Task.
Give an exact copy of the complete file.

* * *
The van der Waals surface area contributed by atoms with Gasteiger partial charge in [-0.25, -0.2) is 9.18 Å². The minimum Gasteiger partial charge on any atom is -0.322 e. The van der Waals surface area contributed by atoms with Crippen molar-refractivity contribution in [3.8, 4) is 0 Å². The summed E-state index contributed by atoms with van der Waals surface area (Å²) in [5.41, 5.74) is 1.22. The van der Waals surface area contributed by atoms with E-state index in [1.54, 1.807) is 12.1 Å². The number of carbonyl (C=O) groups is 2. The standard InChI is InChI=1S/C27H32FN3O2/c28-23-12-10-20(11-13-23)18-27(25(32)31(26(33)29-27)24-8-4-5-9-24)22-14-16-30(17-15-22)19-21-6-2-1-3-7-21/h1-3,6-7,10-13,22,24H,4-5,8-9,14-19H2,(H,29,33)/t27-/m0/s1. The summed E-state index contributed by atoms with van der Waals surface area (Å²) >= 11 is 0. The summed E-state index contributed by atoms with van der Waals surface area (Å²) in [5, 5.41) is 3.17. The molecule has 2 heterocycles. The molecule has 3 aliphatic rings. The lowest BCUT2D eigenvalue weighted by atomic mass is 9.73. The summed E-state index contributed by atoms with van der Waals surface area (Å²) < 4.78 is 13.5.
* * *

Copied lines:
The van der Waals surface area contributed by atoms with Gasteiger partial charge in [-0.25, -0.2) is 9.18 Å². The minimum Gasteiger partial charge on any atom is -0.322 e. The van der Waals surface area contributed by atoms with Crippen molar-refractivity contribution in [3.8, 4) is 0 Å². The summed E-state index contributed by atoms with van der Waals surface area (Å²) in [5.41, 5.74) is 1.22. The van der Waals surface area contributed by atoms with E-state index in [1.54, 1.807) is 12.1 Å². The number of carbonyl (C=O) groups is 2. The standard InChI is InChI=1S/C27H32FN3O2/c28-23-12-10-20(11-13-23)18-27(25(32)31(26(33)29-27)24-8-4-5-9-24)22-14-16-30(17-15-22)19-21-6-2-1-3-7-21/h1-3,6-7,10-13,22,24H,4-5,8-9,14-19H2,(H,29,33)/t27-/m0/s1. The summed E-state index contributed by atoms with van der Waals surface area (Å²) >= 11 is 0. The summed E-state index contributed by atoms with van der Waals surface area (Å²) in [5, 5.41) is 3.17. The molecule has 2 heterocycles. The molecule has 3 aliphatic rings. The lowest BCUT2D eigenvalue weighted by atomic mass is 9.73. The summed E-state index contributed by atoms with van der Waals surface area (Å²) < 4.78 is 13.5.